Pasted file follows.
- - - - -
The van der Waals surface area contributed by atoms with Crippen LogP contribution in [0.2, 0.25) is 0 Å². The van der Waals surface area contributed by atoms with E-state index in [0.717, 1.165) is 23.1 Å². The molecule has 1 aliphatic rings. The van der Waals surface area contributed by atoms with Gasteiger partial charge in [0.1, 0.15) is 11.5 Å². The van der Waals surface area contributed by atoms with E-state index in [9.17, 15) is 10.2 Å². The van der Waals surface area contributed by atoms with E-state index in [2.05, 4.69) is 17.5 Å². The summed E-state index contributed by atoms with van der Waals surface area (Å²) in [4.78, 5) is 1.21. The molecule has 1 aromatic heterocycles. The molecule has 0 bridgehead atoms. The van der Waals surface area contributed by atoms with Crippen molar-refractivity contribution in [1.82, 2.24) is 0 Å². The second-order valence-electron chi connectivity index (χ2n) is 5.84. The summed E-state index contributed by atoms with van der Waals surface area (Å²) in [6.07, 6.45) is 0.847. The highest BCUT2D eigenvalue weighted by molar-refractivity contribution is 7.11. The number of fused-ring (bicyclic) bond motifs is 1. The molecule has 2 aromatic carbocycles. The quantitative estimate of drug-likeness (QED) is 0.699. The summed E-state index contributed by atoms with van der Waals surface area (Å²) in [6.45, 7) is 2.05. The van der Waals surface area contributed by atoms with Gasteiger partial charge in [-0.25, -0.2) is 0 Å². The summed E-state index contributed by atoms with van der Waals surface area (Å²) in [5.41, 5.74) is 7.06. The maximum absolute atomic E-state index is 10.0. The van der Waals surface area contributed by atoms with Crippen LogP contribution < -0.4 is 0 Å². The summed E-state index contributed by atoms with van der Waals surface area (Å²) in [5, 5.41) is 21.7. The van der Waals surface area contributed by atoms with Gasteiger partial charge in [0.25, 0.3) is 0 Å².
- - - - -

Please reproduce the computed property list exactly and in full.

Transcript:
The van der Waals surface area contributed by atoms with Crippen LogP contribution in [0.2, 0.25) is 0 Å². The van der Waals surface area contributed by atoms with E-state index in [0.717, 1.165) is 23.1 Å². The molecule has 1 aliphatic rings. The van der Waals surface area contributed by atoms with Gasteiger partial charge in [0.1, 0.15) is 11.5 Å². The van der Waals surface area contributed by atoms with E-state index in [9.17, 15) is 10.2 Å². The van der Waals surface area contributed by atoms with E-state index in [2.05, 4.69) is 17.5 Å². The summed E-state index contributed by atoms with van der Waals surface area (Å²) in [4.78, 5) is 1.21. The molecule has 1 aromatic heterocycles. The molecule has 0 bridgehead atoms. The van der Waals surface area contributed by atoms with Crippen molar-refractivity contribution in [1.82, 2.24) is 0 Å². The second-order valence-electron chi connectivity index (χ2n) is 5.84. The summed E-state index contributed by atoms with van der Waals surface area (Å²) in [6.07, 6.45) is 0.847. The highest BCUT2D eigenvalue weighted by molar-refractivity contribution is 7.11. The number of fused-ring (bicyclic) bond motifs is 1. The molecule has 2 aromatic carbocycles. The quantitative estimate of drug-likeness (QED) is 0.699. The summed E-state index contributed by atoms with van der Waals surface area (Å²) in [6.45, 7) is 2.05. The van der Waals surface area contributed by atoms with Gasteiger partial charge in [-0.25, -0.2) is 0 Å². The summed E-state index contributed by atoms with van der Waals surface area (Å²) in [5.41, 5.74) is 7.06. The maximum absolute atomic E-state index is 10.0. The van der Waals surface area contributed by atoms with Crippen LogP contribution < -0.4 is 0 Å². The summed E-state index contributed by atoms with van der Waals surface area (Å²) in [5, 5.41) is 21.7. The van der Waals surface area contributed by atoms with Gasteiger partial charge in [0.25, 0.3) is 0 Å².